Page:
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Lookup NU author(s): Dr Sarah WighamORCiD,
Dr Simon Hackett
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© 2021 John Wiley & Sons Ltd.Background: People with intellectual disabilities have a high risk of developing mental ill-health. Treatment is often neglected and diagnosis is misattributed to a person's disability. Standard psychosocial interventions can improve a person's well-being. This review aimed to understand what interventions are being delivered, any benefits, and future recommendations. Methods: Preferred Reporting Items for Systematic reviews and Meta-Analyses (PRISMA) guidelines were followed, and the review registered with PROSPERO—CRD42020160254. Databases searched included: MEDLINE, Embase, and PsycINFO. A framework synthesis approach was used to present the findings. Results: There are limited psychosocial interventions offered for this population. When groups are delivered having a creative element, multiple activities over a short period of time, with breaks and group rules can improve outcomes. Conclusions: Adaptations and reasonable adjustments should be used specifically to a person's ability. A mixed-method design allows people to share their experiences alongside quantitative data that provides clinical information.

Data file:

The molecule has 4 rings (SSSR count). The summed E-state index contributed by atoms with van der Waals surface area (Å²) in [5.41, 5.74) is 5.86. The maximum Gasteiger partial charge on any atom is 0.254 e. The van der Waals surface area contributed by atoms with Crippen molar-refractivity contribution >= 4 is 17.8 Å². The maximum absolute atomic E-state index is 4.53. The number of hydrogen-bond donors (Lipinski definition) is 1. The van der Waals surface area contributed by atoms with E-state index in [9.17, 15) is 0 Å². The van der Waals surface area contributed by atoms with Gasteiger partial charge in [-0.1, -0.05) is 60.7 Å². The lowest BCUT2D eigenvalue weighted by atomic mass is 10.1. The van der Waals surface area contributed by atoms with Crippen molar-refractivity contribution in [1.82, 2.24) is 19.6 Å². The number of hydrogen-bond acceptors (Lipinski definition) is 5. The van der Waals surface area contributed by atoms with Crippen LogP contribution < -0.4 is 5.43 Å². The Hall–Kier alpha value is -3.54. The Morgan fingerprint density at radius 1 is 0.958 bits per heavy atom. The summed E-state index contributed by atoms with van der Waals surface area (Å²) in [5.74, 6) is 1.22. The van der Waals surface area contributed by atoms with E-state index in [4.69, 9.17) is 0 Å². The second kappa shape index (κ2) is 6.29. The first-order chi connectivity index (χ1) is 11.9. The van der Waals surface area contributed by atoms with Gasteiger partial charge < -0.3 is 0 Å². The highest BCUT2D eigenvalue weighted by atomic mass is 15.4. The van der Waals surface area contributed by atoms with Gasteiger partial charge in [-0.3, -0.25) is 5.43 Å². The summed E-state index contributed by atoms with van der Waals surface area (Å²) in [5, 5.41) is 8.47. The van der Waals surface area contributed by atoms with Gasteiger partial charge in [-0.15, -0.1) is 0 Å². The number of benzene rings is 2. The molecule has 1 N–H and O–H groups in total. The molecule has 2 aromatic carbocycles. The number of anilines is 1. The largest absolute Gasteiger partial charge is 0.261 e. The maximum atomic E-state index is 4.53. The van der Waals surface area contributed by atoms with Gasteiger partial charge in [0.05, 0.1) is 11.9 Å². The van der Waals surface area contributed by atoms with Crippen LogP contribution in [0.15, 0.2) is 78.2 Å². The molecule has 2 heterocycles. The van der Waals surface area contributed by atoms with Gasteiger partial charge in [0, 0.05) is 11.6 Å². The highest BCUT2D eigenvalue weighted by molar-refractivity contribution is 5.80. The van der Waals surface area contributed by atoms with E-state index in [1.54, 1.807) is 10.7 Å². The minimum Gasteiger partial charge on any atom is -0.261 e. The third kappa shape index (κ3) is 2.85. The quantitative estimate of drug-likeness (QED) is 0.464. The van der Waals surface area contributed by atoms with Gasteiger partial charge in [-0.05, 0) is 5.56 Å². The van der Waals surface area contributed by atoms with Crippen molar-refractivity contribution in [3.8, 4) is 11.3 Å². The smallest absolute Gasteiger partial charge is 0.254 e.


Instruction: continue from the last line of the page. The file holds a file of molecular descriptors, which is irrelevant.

Author(s): Bourne J, Harrison TL, Wigham S, Morison C-J, Hackett S
Publication type: Review
Publication status: Published
Journal: Journal of Applied Research in Intellectual Disabilities
Print publication date: 01/01/2022
Online publication date: 01/08/2021
Acceptance date: 07/06/2021
ISSN (print): 1360-2322
ISSN (electronic): 1468-3148
Publisher: John Wiley and Sons Inc